The notion that Birmingham could one day have a workplace parking levy (WPL) similar to Nottingham’s has ruffled a few feathers in the city’s business community. The concept was set out as a possible option earlier this month in a new ‘green paper’ published for consultation by Birmingham City Council. The council’s Birmingham Mobility Action Plan (BMAP), which considers how the city’s transport infrastructure is to be developed in the next two decades, and also how this development is going to be paid for, says, for example, that Nottingham’s WPL scheme “started off as a highly contentious scheme” but then adds that “as the scheme has progressed and matured, and as tangible by-products of the charge in the form of physical infrastructure on the ground has been delivered (two additional metro lines and the upgrade of the city’s rail station), so attitudes to it have softened”.
A softening of attitudes towards Nottingham’s WPL was not greatly in evidence at a meeting of the Greater Birmingham and Solihull Business Transport Group held shortly after the publication of the BMAP, however. Speaking at the meeting, George Cowcher, CEO of the Derbyshire and Nottinghamshire Chamber of Commerce, said the main concern of businesses in the city was that, in terms of inward investment in the long term, the levy could do more harm than good.
Cowcher conceded that few major employers have moved out of Nottingham as a result of the imposition of what he terms “the workplace parking tax” for the fairly obvious reason that companies that have invested in premises and machinery and people can’t just up sticks and move, but he believes the imposition of the WPL has had an impact on inward investment.
Although keeping an open mind about the WPL and speaking on behalf of members, Cowcher said he was not happy with Nottingham City Council and its role in bringing in the WPL, not least because of his belief that the council has moved the goalposts at least once since the WPL was first mooted, in terms of what the scheme is supposed to be for. “The idea was originally sold as a purely traffic reduction measure [as seems to be case in the Birmingham green paper – ed] because it would make employers keen to offer less commuter parking,” he observed. “But the council then changed its tack and started saying that it was introducing the WPL because it wanted to significantly improve public transport and therefore we need this in order to access more government funding.”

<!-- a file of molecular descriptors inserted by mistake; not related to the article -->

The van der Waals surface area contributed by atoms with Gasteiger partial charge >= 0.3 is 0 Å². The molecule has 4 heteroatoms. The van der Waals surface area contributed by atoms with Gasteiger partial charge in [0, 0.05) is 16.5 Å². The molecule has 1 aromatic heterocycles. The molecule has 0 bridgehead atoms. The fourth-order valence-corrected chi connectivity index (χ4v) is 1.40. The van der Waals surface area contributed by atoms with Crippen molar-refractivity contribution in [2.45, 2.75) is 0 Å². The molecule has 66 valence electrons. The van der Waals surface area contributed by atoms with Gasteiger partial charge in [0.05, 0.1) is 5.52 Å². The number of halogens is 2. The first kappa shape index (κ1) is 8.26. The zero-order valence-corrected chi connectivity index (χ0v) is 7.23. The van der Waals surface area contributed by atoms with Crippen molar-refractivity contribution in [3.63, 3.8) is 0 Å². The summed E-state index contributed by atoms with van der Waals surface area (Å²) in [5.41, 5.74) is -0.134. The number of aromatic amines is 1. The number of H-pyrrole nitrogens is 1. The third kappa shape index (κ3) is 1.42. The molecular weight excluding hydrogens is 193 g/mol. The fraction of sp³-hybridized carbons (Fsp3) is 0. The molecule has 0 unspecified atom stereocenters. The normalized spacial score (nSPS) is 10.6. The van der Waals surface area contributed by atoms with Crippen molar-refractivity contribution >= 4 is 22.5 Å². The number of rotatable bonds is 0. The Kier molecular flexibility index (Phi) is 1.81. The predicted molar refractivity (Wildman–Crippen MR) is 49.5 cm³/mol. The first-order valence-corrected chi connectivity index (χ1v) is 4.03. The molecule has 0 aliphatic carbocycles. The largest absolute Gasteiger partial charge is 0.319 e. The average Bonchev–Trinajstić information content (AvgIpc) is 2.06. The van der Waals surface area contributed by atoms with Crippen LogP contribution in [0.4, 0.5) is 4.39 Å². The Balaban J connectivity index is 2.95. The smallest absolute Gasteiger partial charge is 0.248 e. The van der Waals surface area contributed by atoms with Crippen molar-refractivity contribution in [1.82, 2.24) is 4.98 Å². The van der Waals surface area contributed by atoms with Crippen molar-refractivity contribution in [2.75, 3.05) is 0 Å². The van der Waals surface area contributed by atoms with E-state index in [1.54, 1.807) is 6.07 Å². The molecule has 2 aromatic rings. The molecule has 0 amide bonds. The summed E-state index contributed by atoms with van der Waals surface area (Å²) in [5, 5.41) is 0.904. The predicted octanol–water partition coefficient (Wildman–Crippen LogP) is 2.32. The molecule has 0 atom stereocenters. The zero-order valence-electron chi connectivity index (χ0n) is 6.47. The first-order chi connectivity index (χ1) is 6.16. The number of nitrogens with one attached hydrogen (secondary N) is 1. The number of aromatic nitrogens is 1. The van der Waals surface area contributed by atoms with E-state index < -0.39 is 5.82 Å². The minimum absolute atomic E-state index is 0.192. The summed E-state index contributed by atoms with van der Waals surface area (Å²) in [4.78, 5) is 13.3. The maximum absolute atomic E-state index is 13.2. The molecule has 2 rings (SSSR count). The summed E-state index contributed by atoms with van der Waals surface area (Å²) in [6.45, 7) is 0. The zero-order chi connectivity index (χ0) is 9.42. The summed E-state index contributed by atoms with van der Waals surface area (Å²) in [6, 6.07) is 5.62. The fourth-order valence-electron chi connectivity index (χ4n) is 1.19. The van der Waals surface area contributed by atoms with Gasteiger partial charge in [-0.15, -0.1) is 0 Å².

This change of course rather backfired, however, as it made the business community’s early opposition more fierce, due to the simple fact that many of the biggest payers get the least benefit from the public transport improvements funded by the levy.
What this means is that a city centre employer with a relatively small number of parking spaces for its employees pays a relatively small amount of WPL but benefits hugely from improvements to public transport, whereas an employer in one of the industrial estates or science parks on the outskirts of the city pays a large amount of WPL because it has a large car park – but the reason it has a large car park is because it needs one, because many of Nottingham’s industrial estates have absolutely no public transport provision at all! Here Cowcher estimates that 20% of the city’s employers are currently paying 90% of the levy.
The practical effect of imposing the WPL on this latter type of employer has already become manifest, Cowcher added, and it hasn’t been the one the council envisaged. “It has had a big displacement effect on car parking as employers have passed on the tax to their employees, which has led to increased congestion on the industrial estates as people started parking on the roads,” he said. “The city council has therefore had to go through this big exercise of adding extra yellow lines on the roads – but at what cost?”
Cowcher concluded his presentation by observing that the introduction of the WPL has hit some of Nottingham’s largest employers hard. “Boots [the city’s largest single employer, which is liable for over £1m per annum in WPL] has actually had to employ a parking charges officer just to keep on top of this,” he noted.
He also suggested that Nottingham City Council could have done more to consult with local businesses before imposing the WPL – a lesson for Birmingham, perhaps – and should have considered other options, including possibly a city centre congestion charge which might have been fairer. “Indeed, road pricing would have been better, if traffic reduction had been the major aim,” he said.
“Although the Chamber is supportive of the tram and station development as two top transport priorities for local businesses in Nottingham, the Chamber and the majority of its members remain opposed to the WPL,” he added. “However, the focus now is on working with the city council to help mitigate the impact the levy will have on them.”